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Free webinar: What Should a Website Cost?

Free webinar: What Should a Website Cost?

  • Tell us about your web development project: What tool are you using? What challenges have you faced? What have you learned through the process? What resources would you share with others about to embark on a similar journey?

    Allen Gunn, Executive Director of Aspiration, will present on this free webinar, scheduled to happen on Thursday, December 17 at 11 a.m. Pacific time. He will discuss:

    •   The steps you should follow when framing and managing web projects to streamline the process and minimize cost.
    •   What you can expect to pay for different types of websites, from basic “brochure-ware” to higher-end web applications.
    •   The different types of website technologies.

    Click here to register, space is limited. Be sure to come back here after the webinar to post additional questions or thoughts.

    Kami Griffiths

    Training and Outreach Manager



    Hello, in continuing the question portion of the webinar titled "How much should a website cost?" I have a question about using a web browser for having staff maintain the site. Is there something we would need to ask our web developer to add on the backend for using a web broswer managment system? There was mention of using Dreamweaver, but after hearing Gunner's opinion about Dreamweaver, I would like to transition into a modern CMS.  What should we tell our web developer when going with a modern CMS like WordPress, Drupal, etc.?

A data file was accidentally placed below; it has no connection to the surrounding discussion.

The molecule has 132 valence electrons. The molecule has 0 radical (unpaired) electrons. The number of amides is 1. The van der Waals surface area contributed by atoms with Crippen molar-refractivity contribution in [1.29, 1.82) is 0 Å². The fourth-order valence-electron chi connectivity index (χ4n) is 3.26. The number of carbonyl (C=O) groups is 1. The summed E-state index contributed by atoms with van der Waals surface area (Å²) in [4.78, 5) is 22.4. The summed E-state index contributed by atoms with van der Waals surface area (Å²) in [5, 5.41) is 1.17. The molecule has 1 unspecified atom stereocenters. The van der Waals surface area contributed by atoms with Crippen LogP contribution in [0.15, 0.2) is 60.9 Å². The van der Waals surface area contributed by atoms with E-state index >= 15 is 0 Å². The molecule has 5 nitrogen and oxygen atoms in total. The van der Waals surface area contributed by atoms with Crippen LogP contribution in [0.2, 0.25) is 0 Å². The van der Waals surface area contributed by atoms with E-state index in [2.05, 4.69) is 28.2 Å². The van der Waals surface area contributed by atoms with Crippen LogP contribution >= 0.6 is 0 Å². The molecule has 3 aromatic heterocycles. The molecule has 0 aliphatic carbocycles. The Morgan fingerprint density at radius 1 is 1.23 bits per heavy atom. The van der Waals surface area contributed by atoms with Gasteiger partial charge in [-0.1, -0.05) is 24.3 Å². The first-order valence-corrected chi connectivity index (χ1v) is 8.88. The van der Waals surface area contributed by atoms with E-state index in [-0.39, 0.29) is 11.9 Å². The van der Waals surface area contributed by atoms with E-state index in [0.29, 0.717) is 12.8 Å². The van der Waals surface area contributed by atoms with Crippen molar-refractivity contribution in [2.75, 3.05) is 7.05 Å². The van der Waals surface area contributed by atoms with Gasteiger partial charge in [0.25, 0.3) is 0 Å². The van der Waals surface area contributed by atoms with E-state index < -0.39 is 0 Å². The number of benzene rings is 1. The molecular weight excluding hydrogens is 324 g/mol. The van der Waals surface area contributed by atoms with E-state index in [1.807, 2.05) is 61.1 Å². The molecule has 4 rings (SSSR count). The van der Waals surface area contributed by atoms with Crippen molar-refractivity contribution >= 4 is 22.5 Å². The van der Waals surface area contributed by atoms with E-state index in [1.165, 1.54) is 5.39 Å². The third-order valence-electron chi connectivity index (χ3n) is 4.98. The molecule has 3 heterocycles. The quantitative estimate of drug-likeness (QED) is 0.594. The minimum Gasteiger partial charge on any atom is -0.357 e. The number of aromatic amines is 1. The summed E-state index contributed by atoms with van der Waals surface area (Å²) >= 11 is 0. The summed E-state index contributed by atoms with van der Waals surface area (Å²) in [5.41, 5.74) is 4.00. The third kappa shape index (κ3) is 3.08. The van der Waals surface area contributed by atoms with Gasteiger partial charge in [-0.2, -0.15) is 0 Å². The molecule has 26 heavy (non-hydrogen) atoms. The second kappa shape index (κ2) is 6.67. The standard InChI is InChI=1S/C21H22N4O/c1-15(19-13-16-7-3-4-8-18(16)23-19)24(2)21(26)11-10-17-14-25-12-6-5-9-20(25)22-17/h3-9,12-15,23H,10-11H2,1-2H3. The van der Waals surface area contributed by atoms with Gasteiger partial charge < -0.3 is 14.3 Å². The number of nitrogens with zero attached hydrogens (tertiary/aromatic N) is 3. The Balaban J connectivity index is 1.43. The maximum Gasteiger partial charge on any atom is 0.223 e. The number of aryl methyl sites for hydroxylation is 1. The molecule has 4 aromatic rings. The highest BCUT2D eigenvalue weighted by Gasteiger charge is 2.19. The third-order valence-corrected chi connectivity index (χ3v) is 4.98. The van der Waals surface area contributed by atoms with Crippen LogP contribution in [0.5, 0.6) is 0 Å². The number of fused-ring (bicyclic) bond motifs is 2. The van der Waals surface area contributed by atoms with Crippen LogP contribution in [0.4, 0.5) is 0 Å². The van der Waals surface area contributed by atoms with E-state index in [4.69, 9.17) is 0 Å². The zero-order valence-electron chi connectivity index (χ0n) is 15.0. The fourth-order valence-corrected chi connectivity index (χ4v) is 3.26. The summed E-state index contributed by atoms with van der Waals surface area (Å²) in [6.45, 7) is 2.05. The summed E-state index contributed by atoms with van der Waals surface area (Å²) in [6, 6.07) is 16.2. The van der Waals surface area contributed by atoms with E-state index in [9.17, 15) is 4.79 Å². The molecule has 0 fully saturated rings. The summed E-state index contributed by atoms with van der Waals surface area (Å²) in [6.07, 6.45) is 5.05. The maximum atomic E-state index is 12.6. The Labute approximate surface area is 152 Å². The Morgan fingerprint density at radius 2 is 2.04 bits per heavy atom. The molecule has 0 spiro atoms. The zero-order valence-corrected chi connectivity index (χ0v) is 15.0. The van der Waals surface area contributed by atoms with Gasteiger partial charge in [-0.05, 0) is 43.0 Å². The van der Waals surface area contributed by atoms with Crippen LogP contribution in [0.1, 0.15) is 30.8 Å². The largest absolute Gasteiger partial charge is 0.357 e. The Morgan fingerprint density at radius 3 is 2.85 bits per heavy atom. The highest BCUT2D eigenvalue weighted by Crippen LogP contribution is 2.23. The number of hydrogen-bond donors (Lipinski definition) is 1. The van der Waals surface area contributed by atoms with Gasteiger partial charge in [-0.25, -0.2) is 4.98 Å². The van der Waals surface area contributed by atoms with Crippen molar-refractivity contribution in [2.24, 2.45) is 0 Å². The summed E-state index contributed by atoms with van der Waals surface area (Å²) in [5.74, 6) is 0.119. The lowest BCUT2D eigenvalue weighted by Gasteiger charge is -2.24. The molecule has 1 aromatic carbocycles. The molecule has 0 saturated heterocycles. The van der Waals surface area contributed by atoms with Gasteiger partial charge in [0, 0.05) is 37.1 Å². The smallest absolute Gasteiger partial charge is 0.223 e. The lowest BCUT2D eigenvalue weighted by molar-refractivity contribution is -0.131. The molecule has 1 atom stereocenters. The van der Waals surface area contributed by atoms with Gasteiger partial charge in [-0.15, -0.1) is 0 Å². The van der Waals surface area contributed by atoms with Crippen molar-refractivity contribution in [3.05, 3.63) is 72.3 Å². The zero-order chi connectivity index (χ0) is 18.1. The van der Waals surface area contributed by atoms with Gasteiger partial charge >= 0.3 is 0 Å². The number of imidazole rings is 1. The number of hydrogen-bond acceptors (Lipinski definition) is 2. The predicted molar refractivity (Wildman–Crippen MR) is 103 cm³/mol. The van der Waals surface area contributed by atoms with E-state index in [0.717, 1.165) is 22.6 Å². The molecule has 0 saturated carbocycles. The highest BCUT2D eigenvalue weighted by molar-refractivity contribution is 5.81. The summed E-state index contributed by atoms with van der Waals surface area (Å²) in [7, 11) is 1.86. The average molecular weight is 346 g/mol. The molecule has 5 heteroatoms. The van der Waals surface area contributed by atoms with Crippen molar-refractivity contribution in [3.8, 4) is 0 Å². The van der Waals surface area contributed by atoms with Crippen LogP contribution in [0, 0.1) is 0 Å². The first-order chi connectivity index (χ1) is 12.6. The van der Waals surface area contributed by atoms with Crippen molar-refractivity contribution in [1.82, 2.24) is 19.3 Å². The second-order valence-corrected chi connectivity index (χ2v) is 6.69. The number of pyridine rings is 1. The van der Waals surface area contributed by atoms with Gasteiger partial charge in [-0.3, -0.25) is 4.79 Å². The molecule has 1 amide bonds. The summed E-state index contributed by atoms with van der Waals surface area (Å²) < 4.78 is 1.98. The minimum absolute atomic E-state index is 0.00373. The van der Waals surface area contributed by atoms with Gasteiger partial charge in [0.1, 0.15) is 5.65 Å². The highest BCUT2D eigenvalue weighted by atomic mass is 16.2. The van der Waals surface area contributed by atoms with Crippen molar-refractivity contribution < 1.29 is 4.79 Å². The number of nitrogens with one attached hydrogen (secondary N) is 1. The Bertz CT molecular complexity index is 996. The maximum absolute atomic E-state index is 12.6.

Thank you!!!

  • How do you know when you have "custom code development" and is this an area where you can reduce costs by trying to use/adapt open source software?  My organization has a database of information that we want to make available in a variety of ways (different search models), and probably extend in the future, possibly even integrating with other websites. Is this in the realm of "custom code development" and if so, how avoidable is it ?

  • This was fantastic - thanks so much. I'm a dinosaur who learned HTML in the 1990s (when pages were gray), and I'd like Mr. Gunn to elaborate on the geeky reasoning behind the uselessness and danger of using Dreamweaver for content management. I totally agree, but it would help in my own efforts to transition away from this stuff to have an expert opinion and more detail.

    I'd also like to know what you guys think about eCRM ASPs like Convio. You can contact me offline at


    Cindy Olnick, Los Angeles Conservancy

  • Built-in browser management solutions come standard in most CMSs. I've heard complaints about Drupal's lack of differentiation between the admin and user interface causing confusion, but I've not experienced this myself. In terms of what you should tell a developer, this is dictated by what kind of site would best serve your organization, and this takes planning and research. TechSoup has a lot of great articles to help you get started. Here's the "Web Building" link from the TechSoup Learning Center: